Whether you’re new to blended learning or a seasoned veteran of blended learning, there’s always more to learn. Take a look at 10 of the top resources for blended education, also known as hybrid learning, from some of the most notable names in the field. So, in addition to great resources like YouTube, iTunesU, and a variety of blogs and social media channels, here are 10 of the most popular blended learning resources teachers use.
10 Popular Blended Learning Resources Teachers Actually Use
1. What is Blended Learning?: This information-packed resource from Penn State University contains basic information on blended learning, data reports on faculty perspective and student readiness, sample blended learning models and a behind-the-scenes guide on designing a blended course.
Perfect for: Blended learning beginners and teachers preparing to teach their first blended courses.
2. Blended Learning Infographic: Features blended learning statistics in one easy image compiled by Knewton. The infographic includes a rundown of tools created by other programs and facts on online education and statistics about growth in the future.
Perfect for: Educators using a blended learning concept for a broader audience, such as education students, education administrators or parents.
3. Blended Learning Toolkit: Use these tools to succeed in any blended course. Created by the University of Central Florida, the toolkit features model courses in composition and college algebra, examples of course approaches with specific stories of how online and face-to-face environments were streamlined, tips, and guidance.
Perfect for: Teachers creating blended learning courses or administrators learning more about the real-world work required.
4. Blend my Learning: This community group works to serve the growing blended learning world with an active blog, information resources, and a group of involved schools including High Tech High, Summit Public Schools, and KIPP Chicago.
Perfect for: Teachers looking for a community of blended learning professionals, the latest blended tech news, and ongoing updated resources; schools looking to join a blended consortium with support and resources.
5. Quality Control in K-12 Digital Learning: This 2012 paper, by Frederick M. Hess, claims to offer three imperfect approaches to K-12 blended learning. In truth, it provides an excellent cost analysis of learning online, cautionary advice from the No Child Left Behind program and tips for bringing a high-quality education online.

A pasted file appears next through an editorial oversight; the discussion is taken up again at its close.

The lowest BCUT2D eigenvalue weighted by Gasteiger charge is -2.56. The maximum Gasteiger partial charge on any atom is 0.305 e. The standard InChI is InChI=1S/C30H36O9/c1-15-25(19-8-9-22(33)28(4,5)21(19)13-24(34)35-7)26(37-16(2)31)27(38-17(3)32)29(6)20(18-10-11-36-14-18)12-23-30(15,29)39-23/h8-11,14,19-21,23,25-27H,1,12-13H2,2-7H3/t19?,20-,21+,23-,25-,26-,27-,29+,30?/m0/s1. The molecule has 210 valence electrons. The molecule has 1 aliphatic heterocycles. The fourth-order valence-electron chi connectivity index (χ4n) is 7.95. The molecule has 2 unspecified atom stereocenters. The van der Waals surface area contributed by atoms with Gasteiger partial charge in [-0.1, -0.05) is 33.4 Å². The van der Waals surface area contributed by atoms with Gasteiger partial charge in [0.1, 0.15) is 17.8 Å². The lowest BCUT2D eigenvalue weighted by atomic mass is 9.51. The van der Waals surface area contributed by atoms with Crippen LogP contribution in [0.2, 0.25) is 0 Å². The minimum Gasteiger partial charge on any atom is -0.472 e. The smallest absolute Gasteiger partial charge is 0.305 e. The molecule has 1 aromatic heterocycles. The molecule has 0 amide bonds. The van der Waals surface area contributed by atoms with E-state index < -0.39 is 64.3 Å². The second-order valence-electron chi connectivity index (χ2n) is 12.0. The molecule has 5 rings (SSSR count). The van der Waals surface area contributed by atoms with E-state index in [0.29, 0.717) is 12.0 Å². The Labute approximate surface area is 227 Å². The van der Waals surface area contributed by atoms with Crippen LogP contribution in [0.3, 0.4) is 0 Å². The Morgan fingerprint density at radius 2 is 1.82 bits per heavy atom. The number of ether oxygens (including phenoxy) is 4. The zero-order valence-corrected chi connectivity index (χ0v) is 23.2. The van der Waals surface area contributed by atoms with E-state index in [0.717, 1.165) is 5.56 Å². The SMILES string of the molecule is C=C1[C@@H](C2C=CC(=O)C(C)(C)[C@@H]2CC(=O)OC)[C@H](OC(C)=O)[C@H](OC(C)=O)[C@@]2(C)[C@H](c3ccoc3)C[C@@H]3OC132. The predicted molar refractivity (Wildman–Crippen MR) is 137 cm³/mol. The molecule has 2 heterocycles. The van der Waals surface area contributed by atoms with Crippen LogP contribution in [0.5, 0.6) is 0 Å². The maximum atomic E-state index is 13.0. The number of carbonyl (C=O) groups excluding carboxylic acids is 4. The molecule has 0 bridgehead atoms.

Perfect for: Getting specific in the costs of creation and maintenance of a new or existing blended learning program.
6. Ed Tech Map: Simple, elegant and endlessly useful, the Flash-based Ed Tech Map built by NewSchools provides a comprehensive resource, listing major tools and companies serving blended learning in the form of talent management, data, instructional systems and curricula.
Perfect for: Education planners looking for a top-down inclusive resource of everything from digital textbooks to data analytics.
7. Edmodo: The first question of bringing a class online is where you’ll send students to complete homework, learn and interact. Edmodo provides the solution to that, with a Learning Management System (LMS) that’s free for individual teachers.
Perfect for: Teachers hoping to start a blending learning system on their own with plenty of built-in support from existing communities, without funding from a school or district.
8. Blackboard: The powerhouse LMS trusted by K-12 and higher education alike. Blackboard has been in operation since 1997, and currently offers platform consulting, training, student services, enterprise consulting and more, in addition to its robust learning system.
Perfect for: Almost any funded school, university or organization looking for a standard system for all their classes.
9. Khan Academy: Think of the programs offered by Khan Academy as a classroom in a glass box. Students get free, simple access to a world of subjects, while parents and teachers have unprecedented visibility into their learning process, including a real-time class report and better intelligence on every student.
Perfect for: Math teachers with a wide variety of abilities in a single classroom; homeschooling families’ parents and students searching for supplementary online education at any age.
10. Flipped Learning Network: One popular mode of blended learning is class flipping, where instructors require students to take in video or audio lectures before class, leaving class time for experiments, group work and engagement. The FLN aims to be a resource for teachers learning about the process.
Perfect for: Teachers across subject areas curious about course flipping.
Explore Resources for Blended Learning
The links above are just a few of the helpful sites available for education administrators, technology administrators and teachers interested in bringing their lessons online. Explore the evolving world of blended learning and keep up-to-date with current resources designed to benefit students at all levels.
This post was first published at onlineschools.com